Ridesharing industry marked by high risk for drowsy driving
Louisiana residents who drive for extended periods could become drowsy on the road. This is the issue facing many drivers in the ridesharing industry. Unfortunately, low fare and salary incentives compel many to work past their safety limit, thus endangering themselves and others. Early mornings and nights are the times when sleepiness tends to peak.
Another problem is that many ridesharing drivers, being independent contractors, are not screened for medical conditions like obstructive sleep apnea, which can affect their alertness behind the wheel. These are just some of the issues brought to the public attention in a position statement from the American Academy of Sleep Medicine, published in the Journal of Clinical Sleep Medicine. The AASM calls for collaborative efforts between ridesharing companies, law enforcement, government officials and medical experts to reduce the number of fatigue-related crashes.
Ridesharing companies Uber and Lyft have taken one positive step in this regard. Both now require their workers to take six hours offline after driving a total of 12 and 14 hours, respectively. According to AAA estimates, drowsy driving is behind an average of 328,000 annual car crashes in the U.S. 109,000 result in injuries, and 64,000 in fatalities.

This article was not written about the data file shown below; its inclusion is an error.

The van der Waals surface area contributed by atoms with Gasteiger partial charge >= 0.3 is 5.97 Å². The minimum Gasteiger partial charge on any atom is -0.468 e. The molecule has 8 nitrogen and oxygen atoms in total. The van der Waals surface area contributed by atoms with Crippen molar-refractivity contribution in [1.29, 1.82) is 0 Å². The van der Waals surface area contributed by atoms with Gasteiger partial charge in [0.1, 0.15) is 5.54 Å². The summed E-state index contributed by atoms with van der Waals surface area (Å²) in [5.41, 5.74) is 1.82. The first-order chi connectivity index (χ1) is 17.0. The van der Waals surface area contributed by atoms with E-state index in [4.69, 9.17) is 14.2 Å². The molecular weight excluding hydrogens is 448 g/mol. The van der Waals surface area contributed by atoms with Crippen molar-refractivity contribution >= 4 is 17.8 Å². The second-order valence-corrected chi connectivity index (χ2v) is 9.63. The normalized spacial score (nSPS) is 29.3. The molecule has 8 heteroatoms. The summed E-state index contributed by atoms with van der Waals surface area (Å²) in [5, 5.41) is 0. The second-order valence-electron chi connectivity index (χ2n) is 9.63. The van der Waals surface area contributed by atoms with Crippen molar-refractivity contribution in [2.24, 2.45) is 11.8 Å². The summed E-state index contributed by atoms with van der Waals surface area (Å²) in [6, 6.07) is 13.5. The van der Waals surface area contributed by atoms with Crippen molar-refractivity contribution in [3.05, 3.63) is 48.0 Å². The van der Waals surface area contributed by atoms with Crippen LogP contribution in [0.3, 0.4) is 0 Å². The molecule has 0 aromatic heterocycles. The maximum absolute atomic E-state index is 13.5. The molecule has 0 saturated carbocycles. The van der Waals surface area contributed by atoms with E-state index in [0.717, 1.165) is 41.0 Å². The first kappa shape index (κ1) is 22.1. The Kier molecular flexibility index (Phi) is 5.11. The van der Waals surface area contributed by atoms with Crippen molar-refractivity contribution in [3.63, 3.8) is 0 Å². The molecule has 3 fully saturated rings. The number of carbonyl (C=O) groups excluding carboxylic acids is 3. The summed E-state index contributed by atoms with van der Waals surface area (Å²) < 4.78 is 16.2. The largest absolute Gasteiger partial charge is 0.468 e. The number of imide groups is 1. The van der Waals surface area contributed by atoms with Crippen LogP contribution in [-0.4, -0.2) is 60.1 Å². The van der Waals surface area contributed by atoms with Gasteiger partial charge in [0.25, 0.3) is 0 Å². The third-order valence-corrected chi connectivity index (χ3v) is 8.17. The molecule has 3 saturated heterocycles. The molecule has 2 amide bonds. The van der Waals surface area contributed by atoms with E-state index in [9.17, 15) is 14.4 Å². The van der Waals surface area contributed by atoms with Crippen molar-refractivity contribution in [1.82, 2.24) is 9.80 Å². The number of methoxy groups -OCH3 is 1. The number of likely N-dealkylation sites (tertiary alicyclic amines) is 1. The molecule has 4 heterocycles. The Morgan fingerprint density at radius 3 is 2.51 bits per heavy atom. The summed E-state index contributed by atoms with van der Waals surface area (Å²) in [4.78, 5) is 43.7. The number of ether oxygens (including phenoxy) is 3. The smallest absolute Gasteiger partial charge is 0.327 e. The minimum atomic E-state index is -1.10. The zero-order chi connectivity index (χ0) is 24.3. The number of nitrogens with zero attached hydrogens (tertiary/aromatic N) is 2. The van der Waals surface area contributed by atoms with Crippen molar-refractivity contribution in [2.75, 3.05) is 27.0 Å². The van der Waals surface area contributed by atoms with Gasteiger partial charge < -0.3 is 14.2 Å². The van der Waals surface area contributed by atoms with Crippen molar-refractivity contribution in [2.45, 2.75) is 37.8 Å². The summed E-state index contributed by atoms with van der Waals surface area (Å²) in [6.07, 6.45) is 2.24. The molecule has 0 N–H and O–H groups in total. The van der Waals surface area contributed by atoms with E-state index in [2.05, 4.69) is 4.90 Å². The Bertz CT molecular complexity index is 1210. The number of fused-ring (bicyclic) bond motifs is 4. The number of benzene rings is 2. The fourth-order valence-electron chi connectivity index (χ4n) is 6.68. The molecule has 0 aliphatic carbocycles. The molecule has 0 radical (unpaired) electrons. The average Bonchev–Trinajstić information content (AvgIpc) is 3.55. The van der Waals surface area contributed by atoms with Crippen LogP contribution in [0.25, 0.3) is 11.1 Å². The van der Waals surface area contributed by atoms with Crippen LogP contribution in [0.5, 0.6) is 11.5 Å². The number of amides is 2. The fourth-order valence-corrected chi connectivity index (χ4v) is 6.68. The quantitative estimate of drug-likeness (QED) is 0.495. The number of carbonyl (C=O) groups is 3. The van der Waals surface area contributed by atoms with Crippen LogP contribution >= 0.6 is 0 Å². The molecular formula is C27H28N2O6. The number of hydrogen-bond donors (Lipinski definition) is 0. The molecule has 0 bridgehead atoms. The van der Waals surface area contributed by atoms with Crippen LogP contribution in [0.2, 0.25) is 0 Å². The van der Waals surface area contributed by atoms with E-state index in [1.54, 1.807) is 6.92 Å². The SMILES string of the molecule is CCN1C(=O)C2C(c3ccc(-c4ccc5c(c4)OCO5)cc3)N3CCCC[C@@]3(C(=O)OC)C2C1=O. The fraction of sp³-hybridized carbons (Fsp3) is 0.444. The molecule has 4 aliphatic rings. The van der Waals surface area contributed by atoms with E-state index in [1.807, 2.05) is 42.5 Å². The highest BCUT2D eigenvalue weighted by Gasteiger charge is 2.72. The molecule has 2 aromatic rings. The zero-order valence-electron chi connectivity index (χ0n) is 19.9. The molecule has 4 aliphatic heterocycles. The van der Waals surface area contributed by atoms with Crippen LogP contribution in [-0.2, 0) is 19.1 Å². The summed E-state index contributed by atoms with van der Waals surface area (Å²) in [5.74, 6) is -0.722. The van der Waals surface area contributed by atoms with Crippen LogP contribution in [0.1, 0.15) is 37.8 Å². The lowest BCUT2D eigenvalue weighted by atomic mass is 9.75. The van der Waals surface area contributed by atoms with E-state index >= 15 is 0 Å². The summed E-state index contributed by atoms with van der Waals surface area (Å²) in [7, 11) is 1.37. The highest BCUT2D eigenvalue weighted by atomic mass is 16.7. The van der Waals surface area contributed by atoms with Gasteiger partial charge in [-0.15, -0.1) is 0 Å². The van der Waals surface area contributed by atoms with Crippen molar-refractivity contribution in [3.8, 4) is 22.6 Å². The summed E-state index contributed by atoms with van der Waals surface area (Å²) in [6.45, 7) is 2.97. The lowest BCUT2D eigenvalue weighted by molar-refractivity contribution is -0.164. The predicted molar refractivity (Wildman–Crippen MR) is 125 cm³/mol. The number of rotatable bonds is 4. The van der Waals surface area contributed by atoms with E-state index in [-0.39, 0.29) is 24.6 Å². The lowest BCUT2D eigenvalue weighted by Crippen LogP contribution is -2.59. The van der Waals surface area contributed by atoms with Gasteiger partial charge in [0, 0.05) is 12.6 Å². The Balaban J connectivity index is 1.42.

Drivers who become drowsy will fail in their duty to exercise reasonable care towards others. When such negligence is to blame for a car accident, those who are injured could file a personal injury claim. Auto insurance carriers have a legal team that can fight to deny payment, so victims will want their own lawyer to assist. Personal injury lawyers can hire third-party investigators and medical experts to build the case before going to the negotiation table.
Tags: Car Accidents